Horehound (Marrubium vulgare) – Herb garden

Horehound (Marrubium vulgare) - Herb garden

Horehound (Marrubium vulgare) is an attractive, ornamental herbaceous perennial flowering plant in the mint family. It has 2–5 cm long, thick, deeply wrinkled grey-green leaves that are oval to heart-shaped, with scalloped edges covered with wooly white downy hairs. The entire plant has a brisk, medicinal scent, especially when rubbed. The flowers are white, borne in clusters on the upper part of the main stem in summer.

The fruit contains four seeds enclosed in the old flower calyx, which has ten backward-curved teeth or spines. These seeds are brown or black in color, ovoid-shaped or pear-shaped, and have a slightly rough surface texture.

Scientific classification

Family: Lamiaceae
Genus: Marrubium
Species: M. vulgare
Scientific Name: Marrubium vulgare
Common Name: Horehound, White horehound, common Horehound, Woolly Horehound, Houndsbane, Soldier’s Tea.

Horehound (Marrubium vulgare)

How to grow and care for Horehound (Marrubium vulgare)


It thrives best in full sun to partial shade.


It grows in most soil types, especially poor, dry and neglected soils. Prefers soils that are slightly alkaline or neutral but will grow on slightly acid soils. If soil is too acid will need to modify with lime.


It is very drought tolerant. Excessive watering or standing water will kill the plant, especially if planted in a soggy site during the winter. During the summer, water no more than one time per week allowing the soil to dry between watering.


It prefers average room temperatures 65°F – 75°F / 18°C – 24°C.


Apply any organic fertilizer early in the spring to encourage new growth and some additional nitrogen after harvest to encourage new leaf growth using an organic or all-purpose liquid nitrogen. Avoid late summer fertilizer applications so plants harden off before fall dormancy.


It can be easily propagated from seeds or cuttings in the early spring. To start plants inside, stratify (cold, moist) seed for 6-8 weeks before planting and can also be sown outside in fall where it is to grow. Seeds are very slow to germinate. Once established, the horehound readily self-propagates if allowed to flower and set seed.

Pests and Diseases

Horehound is not susceptible to many diseases or insect problems.


The leaves are harvested for medicinal uses. Leaves are best harvested just before the plant starts to flower. Marrubium vulgare generally does not produce flowers until the second year. Some leaves may be harvested the first year. Tie the harvested leaves together in a bundle and hang them indoors out of direct sunlight or in a shady place to dry. In subsequent years, flowers and leaves should be harvested at the peak of bloom. Once dry, chop the leaves and blooms and store them in an air-tight container or jar. Dried horehound has a shelf life of about 1 year.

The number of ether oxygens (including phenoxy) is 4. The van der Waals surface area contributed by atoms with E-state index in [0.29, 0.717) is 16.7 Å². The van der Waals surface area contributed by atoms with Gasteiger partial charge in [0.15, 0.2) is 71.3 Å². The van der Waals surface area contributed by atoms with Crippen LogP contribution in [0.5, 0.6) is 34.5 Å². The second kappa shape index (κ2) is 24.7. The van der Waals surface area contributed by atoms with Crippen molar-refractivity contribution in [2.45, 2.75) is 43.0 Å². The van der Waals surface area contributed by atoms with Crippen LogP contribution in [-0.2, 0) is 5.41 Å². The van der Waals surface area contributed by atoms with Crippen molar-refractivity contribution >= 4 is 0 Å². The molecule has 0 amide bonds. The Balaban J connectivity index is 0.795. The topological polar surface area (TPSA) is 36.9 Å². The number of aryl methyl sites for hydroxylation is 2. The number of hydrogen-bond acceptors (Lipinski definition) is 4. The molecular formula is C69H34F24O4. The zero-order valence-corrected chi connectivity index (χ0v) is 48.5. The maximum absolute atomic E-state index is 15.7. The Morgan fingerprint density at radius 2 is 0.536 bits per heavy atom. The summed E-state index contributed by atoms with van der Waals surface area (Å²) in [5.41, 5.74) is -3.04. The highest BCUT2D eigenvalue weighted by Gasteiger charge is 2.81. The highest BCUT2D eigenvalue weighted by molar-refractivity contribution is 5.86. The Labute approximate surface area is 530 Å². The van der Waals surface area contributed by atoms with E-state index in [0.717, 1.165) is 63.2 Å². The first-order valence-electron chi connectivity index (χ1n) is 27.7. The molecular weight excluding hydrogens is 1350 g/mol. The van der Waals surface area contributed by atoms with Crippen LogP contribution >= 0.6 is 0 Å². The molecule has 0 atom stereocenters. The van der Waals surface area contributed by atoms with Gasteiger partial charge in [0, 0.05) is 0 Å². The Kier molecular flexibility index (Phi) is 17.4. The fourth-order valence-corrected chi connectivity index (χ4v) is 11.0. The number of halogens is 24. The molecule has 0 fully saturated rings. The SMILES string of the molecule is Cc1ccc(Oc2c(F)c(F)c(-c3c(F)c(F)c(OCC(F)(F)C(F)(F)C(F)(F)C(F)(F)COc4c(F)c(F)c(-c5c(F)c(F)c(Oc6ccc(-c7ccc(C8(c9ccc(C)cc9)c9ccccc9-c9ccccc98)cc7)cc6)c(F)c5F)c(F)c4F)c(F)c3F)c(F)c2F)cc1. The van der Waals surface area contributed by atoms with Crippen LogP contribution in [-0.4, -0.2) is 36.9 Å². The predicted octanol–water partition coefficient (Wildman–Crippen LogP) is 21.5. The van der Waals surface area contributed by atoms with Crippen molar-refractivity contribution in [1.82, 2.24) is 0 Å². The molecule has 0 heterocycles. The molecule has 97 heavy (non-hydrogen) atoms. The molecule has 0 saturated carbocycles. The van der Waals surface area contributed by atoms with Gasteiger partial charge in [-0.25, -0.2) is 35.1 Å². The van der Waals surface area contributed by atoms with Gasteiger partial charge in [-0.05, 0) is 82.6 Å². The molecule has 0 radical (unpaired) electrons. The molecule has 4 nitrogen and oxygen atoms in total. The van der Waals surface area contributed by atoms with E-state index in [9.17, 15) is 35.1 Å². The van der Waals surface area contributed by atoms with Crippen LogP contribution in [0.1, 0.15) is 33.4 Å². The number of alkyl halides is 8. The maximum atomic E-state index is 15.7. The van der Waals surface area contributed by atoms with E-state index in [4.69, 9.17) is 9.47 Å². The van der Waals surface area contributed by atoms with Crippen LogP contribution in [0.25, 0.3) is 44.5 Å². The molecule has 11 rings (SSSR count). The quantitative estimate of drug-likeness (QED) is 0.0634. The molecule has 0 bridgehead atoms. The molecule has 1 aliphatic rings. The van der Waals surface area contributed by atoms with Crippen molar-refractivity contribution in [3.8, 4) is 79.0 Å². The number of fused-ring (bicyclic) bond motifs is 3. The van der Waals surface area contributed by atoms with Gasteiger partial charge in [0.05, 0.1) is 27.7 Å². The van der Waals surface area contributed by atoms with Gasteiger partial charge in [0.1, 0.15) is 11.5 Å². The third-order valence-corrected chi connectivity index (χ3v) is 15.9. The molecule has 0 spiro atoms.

Benefits of Horehound (Marrubium vulgare)

  • White horehound is a popular herbal medicine that is often used as a domestic remedy for coughs, colds, wheeziness, etc.
  • Marrubium vulgare is an immune booster and contains vitamins A, B, C, E, essential fatty acids, iron, and potassium. The leaves and flowers have a minty-menthol flavor and are used in teas, candies, and cough drops.
  • The leaves are used as a seasoning. Bitter and pungent, they are sometimes used to flavor herb beer or liqueurs. A mild pleasantly flavored tea is made from fresh or dried leaves, it is a favorite cough remedy.
  • The leaves and young flowering stems are antiseptic, antispasmodic, diaphoretic, digestive, diuretic, emmenagogue, strongly expectorant, hepatic, stimulant, and tonic.
  • The root is a remedy for the bite of rattlesnakes, it is used in equal portions with Plantago lanceolata or P. major.
  • Marrubium vulgare is also used as a natural grasshopper repellent in agriculture.


  • Horehound (Marrubium vulgare) is likely safe for most people when taken in food amounts or as a medicine. However, taking white horehound in very large amounts is possibly unsafe.
  • Marrubium vulgare might lower blood sugar. Taking white horehound along with diabetes medications might cause your blood sugar to go too low. Monitor your blood sugar closely.
  • Marrubium vulgare might lower blood pressure. This could cause blood pressure to go too low. White horehound should be used cautiously in people with low blood pressure or those taking medications that lower blood pressure.
  • Pregnancy and breast-feeding: It is likely unsafe to take white horehound by mouth during pregnancy. It might start menstruation and could cause a miscarriage. If you are breast-feeding stick to food amounts of white horehound. There isn’t enough information about the safety of medicinal amounts. Don’t use white horehound on the skin if you are pregnant or breast-feeding. Not enough is known about the safety of topical use.
  • might cause irregular heartbeat in people with heart problems. It’s best not to use it.

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